Celebrating Asian American heritage in the U.S. [photo gallery]

Each May, the United States celebrates Asian American, Native Hawaiian, and Pacific Islander (AANHPI) Heritage Month, honoring AANHPI people’s rich history and contributions to the country.

Numerous Asian American ethnicities and cultures enrich American life with an array of languages and experiences, President Biden said in the 2022 proclamation for AANHPI month.

“Our Nation recognizes the innumerable contributions, vibrant cultures, and rich heritage of Asian Americans, Native Hawaiians, and Pacific Islanders,” Biden said. Asian Americans “have long played an essential role in writing the American story.”

Here is a sample of a few recent celebrations of AANHPI heritage across the United States.

2 women dancing in traditional Balinese clothing (© Steve Kwak)
(© Steve Kwak)

In 2022, the Maryland governor’s office celebrated the AANHPI community with performances of Balinese dance (above); Korean drumming and flute; Beijing opera, which includes a mix of music and acrobatics, as well as of Chinese yoyo; and Cambodian, Indian, Bangla and Mongolian dances.

Diptych. Left: Woman showing drawing to child (U.S. Navy/Mass Communication Specialist 2nd Class Gabrielle Joyner). Right: Person drawing on child's arm (U.S. Air Force/Airman 1st Class Elizabeth Davis)
Left: (U.S. Navy/Mass Communication Specialist 2nd Class Gabrielle Joyner) Right: (U.S. Air Force/Airman 1st Class Elizabeth Davis)

Celebrations provide an opportunity to share AANHPI traditions. At U.S. Joint Base Pearl Harbor-Hickam in Hawaii (left) a volunteer teaches children about origami during heritage month festivities in 2017. At a 2022 AANHPI celebration (right) a child receives a lesson in traditional Pacific Island body art at Keesler Air Force Base in Mississippi.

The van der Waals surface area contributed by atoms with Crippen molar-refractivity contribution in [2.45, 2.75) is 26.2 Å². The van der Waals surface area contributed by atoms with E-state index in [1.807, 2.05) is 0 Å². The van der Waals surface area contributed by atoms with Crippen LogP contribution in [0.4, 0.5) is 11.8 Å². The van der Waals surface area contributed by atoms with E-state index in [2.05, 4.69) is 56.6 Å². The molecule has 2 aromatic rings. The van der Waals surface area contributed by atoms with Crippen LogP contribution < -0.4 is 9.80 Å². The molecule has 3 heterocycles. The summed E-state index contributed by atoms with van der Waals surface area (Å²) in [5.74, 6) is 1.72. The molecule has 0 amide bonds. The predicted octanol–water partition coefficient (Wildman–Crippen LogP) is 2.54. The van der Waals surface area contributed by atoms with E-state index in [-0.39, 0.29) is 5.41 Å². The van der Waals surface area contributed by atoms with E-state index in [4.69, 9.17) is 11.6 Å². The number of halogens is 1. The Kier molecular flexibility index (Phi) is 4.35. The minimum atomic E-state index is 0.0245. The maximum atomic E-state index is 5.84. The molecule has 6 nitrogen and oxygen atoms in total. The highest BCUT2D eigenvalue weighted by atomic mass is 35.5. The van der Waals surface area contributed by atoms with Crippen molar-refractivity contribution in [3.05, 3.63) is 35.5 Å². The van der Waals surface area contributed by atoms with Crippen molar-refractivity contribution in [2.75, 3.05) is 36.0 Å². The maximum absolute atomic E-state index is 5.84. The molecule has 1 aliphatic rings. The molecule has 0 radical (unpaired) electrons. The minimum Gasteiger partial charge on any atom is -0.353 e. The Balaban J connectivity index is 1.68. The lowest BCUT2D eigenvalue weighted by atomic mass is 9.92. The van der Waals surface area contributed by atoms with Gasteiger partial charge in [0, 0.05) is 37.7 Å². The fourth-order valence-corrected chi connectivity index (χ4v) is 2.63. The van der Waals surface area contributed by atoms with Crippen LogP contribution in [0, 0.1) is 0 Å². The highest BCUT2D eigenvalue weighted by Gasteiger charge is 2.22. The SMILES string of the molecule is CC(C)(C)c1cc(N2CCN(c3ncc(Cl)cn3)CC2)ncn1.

Man wearing island dress speaking into microphone (U.S. Air Force/Senior Airman Randahl J. Jenson)
(U.S. Air Force/Senior Airman Randahl J. Jenson)

A man dressed in Pacific Island attire leads a 2018 AANHPI celebration at Ellsworth Air Force Base in South Dakota. The festivities included traditional dancing, crafts and food from various Asian communities.

Diptych. Left: Woman applauding man using chopsticks (Texas National Guard/Army Capt. Martha Nigrelle). Right: Clear cups containing sticky rice and mango chunks (U.S. Air Force/Kemberly Groue)
Left: (Texas National Guard/Army Captain Martha Nigrelle) Right: (U.S. Air Force/Kemberly Groue)

Many celebrations carry on the global pastime of sharing culture through food. In Austin, Texas, a U.S. Army sergeant (left) learns how to use chopsticks during a 2015 AANHPI celebration. In Biloxi, Mississippi, a traditional Thai dessert (right) is served at a 2017 AANHPI month celebration that included karate and dance demonstrations.

Parade performers wearing traditional clothing hold paper umbrellas aloft in city street (© Michael Nagle/Xinhua/Getty Images)
(© Michael Nagle/Xinhua/Getty Images)

The city of New York held its first Asian American and Pacific Islander Cultural and Heritage Parade in 2022, displaying traditions and culture from countries including China, South Korea, India, Malaysia and Thailand. A second parade is planned for this year, as well as a concert of Asian-centric music May 20–21. New York has also held an annual Asian Pacific American Heritage festival since 1979.